The Board also adopted the finding of the trial examiner that these two men were discriminatorily discharged because of their union activities. Hudson testified that when he was discharged by Svenson he was told that his work had been satisfactory and that the reason for his discharge was that the company was retooling the plant and didn't need his services. Svenson at the time also told him that if the company later needed his services he would be called back. Hudson testified that at the time he was discharged he was "the oldest man on the milling machines." However, mill operators with less seniority then he were not discharged. At the time of his discharge, Hudson's sole union activity had consisted of joining, and attending one meeting. After Hudson's discharge several other men were hired in the department but the foreman testified that the particular jobs held by Hudson and Shirk had not been filled.
Shirk testified that at the time he was laid off he was called to Svenson's office where Svenson said to him, "I got bad news for you. I have to lay you off. * * * we are going to make navy tubes for the navy and we are going to retool the machines and make no more of your valve bodies and gear housings, and I won't have no more work for you." When Shirk then asked Svenson if he would be rehired Svenson answered that he did not know.
There apparently was no spirit of animosity on the part of Svenson at the time Hudson and Shirk were laid off. There was no mention of the union nor of their membership in or activity on behalf of the union. Nor was there any background or pattern of anti-union activity on the part of the company from which a reasonable inference might be drawn that these two men were discriminatorily laid off or discharged because of union membership.
We do not believe that an examination of the record as a whole discloses substantial evidence supporting the finding of the Board that Hudson and Shirk were discriminatorily discharged.
The company contends these two men were laid off because of lack of work for them; that the lack of work due to the retooling of the machines and the reduction in the volume of the business necessitated a reduction in the number of employees. The trial examiner for the Board expressly found that "the principal reason for reducing the staff was a substantial reduction in the volume of business transacted by Respondent in the fall and winter of 1948." And that "On the entire record, * * * there was economic justification for reducing Respondent's staff in November and December 1948." The trial examiner found, "* * * that the need for retooling the plant also played some part in the decision to reduce the operating staff in November and December, 1948."
In view of this record and of these findings by the trial examiner it seems clear that the slight connection of Hudson and Shirk with the union furnished no basis for the inference drawn by the trial examiner and adopted by the Board that their discharge was discriminatory. Many other employees retained by the company had been more active in the union than Hudson and Shirk.
This court in N. L. R. B. v. William Davies Co., 7 Cir., 1943, 135 F.2d 179, 183, certiorari denied 320 U.S. 770, 64 S.Ct. 82, 88 L.Ed. 460, stated concerning a similar discharge: "In Allen's situation, there is nothing except his membership in the union from which the Board might reasonably draw the inference that his discharge was because he was a member of the union. We do not think that that is sufficient evidence to support the Board's inference that Allen was discharged because he was a union man, simply upon proof that he did belong to the union. If that were true, the discharge of every union man would support the inference that it was because he was a union man."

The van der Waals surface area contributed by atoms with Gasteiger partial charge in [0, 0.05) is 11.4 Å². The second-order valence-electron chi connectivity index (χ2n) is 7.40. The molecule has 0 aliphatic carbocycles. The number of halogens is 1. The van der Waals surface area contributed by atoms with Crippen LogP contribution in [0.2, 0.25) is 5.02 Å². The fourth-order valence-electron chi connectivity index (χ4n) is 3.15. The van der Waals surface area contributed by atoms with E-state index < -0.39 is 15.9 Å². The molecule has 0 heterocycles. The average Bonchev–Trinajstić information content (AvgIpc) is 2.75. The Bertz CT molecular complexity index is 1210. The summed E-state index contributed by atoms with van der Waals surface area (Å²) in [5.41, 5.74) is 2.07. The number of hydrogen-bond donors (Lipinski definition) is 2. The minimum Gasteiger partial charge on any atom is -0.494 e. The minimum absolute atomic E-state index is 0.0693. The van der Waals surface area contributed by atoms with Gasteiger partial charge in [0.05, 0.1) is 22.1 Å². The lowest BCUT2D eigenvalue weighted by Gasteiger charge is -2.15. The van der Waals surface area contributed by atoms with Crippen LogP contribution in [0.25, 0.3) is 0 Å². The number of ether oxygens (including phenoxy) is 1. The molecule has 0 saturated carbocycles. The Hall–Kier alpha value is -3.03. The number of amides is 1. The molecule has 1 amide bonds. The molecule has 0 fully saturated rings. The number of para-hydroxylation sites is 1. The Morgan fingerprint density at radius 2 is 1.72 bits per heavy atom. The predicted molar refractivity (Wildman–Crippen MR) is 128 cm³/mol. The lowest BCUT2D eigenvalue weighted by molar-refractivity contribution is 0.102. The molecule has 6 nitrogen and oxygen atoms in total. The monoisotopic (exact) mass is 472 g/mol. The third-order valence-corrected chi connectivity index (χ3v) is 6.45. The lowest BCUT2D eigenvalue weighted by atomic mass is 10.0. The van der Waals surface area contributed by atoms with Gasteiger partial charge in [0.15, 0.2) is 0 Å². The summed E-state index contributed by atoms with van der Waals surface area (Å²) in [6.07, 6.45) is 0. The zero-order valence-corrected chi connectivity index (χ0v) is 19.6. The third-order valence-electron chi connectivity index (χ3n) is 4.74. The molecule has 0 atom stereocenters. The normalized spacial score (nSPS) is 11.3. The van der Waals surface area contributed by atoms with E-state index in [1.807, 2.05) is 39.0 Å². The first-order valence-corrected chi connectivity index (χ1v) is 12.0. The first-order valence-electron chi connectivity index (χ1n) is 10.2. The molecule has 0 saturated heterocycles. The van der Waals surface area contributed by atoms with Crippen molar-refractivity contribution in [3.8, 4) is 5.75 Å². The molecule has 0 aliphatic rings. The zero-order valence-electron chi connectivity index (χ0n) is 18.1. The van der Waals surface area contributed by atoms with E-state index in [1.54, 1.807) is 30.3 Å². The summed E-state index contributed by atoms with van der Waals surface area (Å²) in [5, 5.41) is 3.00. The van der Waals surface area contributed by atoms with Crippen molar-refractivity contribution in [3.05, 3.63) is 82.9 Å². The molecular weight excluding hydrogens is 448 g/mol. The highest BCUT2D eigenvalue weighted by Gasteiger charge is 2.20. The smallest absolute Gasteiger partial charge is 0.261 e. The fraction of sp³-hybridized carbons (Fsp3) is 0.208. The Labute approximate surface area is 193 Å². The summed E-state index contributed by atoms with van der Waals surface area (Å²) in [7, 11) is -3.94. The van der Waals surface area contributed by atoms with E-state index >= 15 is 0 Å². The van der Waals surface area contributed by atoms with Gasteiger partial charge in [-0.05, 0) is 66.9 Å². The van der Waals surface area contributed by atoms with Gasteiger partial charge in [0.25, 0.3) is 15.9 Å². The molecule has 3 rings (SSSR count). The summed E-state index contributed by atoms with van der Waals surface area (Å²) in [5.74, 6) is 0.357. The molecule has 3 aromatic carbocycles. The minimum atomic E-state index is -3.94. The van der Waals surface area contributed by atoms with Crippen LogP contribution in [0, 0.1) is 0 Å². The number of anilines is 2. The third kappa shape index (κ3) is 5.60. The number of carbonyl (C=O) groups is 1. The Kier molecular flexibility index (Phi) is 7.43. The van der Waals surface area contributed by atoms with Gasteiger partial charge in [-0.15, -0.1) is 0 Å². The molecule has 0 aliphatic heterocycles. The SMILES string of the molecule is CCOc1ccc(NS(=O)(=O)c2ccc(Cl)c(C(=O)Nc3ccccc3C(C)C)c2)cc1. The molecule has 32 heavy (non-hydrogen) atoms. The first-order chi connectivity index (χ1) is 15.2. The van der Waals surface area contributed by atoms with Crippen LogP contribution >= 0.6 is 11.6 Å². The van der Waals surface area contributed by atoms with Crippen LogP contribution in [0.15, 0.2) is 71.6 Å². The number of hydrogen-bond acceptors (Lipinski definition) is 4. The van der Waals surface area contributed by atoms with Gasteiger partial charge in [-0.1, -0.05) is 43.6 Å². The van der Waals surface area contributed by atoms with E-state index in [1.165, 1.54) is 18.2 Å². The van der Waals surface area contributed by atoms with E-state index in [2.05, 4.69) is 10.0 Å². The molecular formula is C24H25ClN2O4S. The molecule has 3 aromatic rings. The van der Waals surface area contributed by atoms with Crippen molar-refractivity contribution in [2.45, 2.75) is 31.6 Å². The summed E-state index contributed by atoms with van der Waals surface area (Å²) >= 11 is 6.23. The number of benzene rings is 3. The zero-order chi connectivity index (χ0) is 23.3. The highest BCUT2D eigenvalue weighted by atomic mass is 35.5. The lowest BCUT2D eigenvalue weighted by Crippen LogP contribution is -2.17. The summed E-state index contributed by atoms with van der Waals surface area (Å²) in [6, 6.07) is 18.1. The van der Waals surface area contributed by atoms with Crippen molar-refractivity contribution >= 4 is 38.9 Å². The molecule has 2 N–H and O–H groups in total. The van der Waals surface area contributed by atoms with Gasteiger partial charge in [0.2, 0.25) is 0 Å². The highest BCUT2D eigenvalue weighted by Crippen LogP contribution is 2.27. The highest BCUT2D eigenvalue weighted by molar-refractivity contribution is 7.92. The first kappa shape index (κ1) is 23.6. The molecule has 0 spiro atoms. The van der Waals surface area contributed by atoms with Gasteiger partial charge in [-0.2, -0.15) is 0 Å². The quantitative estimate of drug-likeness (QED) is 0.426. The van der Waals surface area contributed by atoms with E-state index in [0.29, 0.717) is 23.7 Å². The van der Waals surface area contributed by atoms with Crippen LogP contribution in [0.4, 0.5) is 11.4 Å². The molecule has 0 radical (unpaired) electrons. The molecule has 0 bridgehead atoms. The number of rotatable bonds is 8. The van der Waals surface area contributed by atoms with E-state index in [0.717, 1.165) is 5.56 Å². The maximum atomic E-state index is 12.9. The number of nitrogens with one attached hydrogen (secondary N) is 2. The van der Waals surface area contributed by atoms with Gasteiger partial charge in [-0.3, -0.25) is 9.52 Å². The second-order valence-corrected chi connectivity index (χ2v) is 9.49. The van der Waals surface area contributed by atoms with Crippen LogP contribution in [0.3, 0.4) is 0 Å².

The complaint before the Board charged the company with eight other discriminatory discharges, but the Board found that these were due to decrease in volume of business or for other valid cause.
The alleged coercive remarks which were held to violate § 8(a) (1) of the Act were all made apparently on the same day. At one of the early organization meetings of the union four employees were elected committeemen. The next morning the foreman of the department in which Hayes, one of the committeemen, worked, said to Hayes, "I see they appointed you committeeman." The same day Svenson came into the department where Hayes was working and within the hearing of Hayes asked Hicks "how the union meeting was last night." Hicks replied, "It had a big attendance from what I hear."
Later the same day two more threatening remarks were found to have been made. Employee Burkhalter (a committeeman) testified that Assistant Foreman Rudberg, in the hearing of another employee (who did not corroborate this story although he did testify), told Burkhalter, "You fellows have got a leak in your organization," and after further questioning said, "Well, Svenson knew everything that was going on as to the number of fellows at the meeting the previous night." Burkhalter also testified that, "Svenson knew everything and that he knew who was at the meeting the night before." (Our emphasis.) That same morning, according to the testimony of Silletti, another of the union leaders, Foreman Hicks said to him that Svenson had wanted to find out how many people attended the meeting the previous night and that he, Hicks, had told him about 30 to 40 employees.